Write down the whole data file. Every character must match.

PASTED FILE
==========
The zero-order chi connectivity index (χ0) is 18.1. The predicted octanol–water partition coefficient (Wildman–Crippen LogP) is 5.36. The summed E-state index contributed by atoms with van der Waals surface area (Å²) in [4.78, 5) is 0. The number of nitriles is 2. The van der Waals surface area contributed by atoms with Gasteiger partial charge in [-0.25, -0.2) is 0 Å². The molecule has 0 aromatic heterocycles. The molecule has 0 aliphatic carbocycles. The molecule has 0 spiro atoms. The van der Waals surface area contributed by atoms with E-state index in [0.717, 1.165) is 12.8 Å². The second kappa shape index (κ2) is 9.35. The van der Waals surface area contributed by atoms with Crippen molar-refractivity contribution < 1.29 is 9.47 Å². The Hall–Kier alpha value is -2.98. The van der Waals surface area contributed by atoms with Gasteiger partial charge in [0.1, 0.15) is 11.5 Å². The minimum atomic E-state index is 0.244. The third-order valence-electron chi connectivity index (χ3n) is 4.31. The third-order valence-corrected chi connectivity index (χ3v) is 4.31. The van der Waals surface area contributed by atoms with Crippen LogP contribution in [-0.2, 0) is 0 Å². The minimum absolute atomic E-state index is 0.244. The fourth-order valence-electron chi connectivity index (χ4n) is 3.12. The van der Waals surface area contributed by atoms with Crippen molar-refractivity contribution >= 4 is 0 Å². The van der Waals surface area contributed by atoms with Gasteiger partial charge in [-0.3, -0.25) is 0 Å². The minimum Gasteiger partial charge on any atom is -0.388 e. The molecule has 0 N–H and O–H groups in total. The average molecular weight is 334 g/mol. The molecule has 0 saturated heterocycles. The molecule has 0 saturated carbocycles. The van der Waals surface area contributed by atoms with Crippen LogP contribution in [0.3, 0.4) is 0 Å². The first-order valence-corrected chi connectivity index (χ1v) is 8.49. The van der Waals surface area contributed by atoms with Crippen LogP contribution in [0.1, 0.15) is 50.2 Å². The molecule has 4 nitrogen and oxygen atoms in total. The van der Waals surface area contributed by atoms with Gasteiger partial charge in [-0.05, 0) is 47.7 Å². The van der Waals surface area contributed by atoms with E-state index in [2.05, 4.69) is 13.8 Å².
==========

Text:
The zero-order chi connectivity index (χ0) is 18.1. The predicted octanol–water partition coefficient (Wildman–Crippen LogP) is 5.36. The summed E-state index contributed by atoms with van der Waals surface area (Å²) in [4.78, 5) is 0. The number of nitriles is 2. The van der Waals surface area contributed by atoms with Gasteiger partial charge in [-0.25, -0.2) is 0 Å². The molecule has 0 aromatic heterocycles. The molecule has 0 aliphatic carbocycles. The molecule has 0 spiro atoms. The van der Waals surface area contributed by atoms with E-state index in [0.717, 1.165) is 12.8 Å². The second kappa shape index (κ2) is 9.35. The van der Waals surface area contributed by atoms with Crippen molar-refractivity contribution < 1.29 is 9.47 Å². The Hall–Kier alpha value is -2.98. The van der Waals surface area contributed by atoms with Gasteiger partial charge in [0.1, 0.15) is 11.5 Å². The minimum atomic E-state index is 0.244. The third-order valence-electron chi connectivity index (χ3n) is 4.31. The third-order valence-corrected chi connectivity index (χ3v) is 4.31. The van der Waals surface area contributed by atoms with Crippen LogP contribution in [-0.2, 0) is 0 Å². The minimum absolute atomic E-state index is 0.244. The fourth-order valence-electron chi connectivity index (χ4n) is 3.12. The van der Waals surface area contributed by atoms with Crippen molar-refractivity contribution >= 4 is 0 Å². The van der Waals surface area contributed by atoms with Gasteiger partial charge in [-0.3, -0.25) is 0 Å². The minimum Gasteiger partial charge on any atom is -0.388 e. The molecule has 0 N–H and O–H groups in total. The average molecular weight is 334 g/mol. The molecule has 0 saturated heterocycles. The molecule has 0 saturated carbocycles. The van der Waals surface area contributed by atoms with Crippen LogP contribution in [0.3, 0.4) is 0 Å². The first-order valence-corrected chi connectivity index (χ1v) is 8.49. The van der Waals surface area contributed by atoms with Crippen LogP contribution in [0.1, 0.15) is 50.2 Å². The molecule has 4 nitrogen and oxygen atoms in total. The van der Waals surface area contributed by atoms with Gasteiger partial charge in [-0.05, 0) is 47.7 Å². The van der Waals surface area contributed by atoms with E-state index in [2.05, 4.69) is 13.8 Å².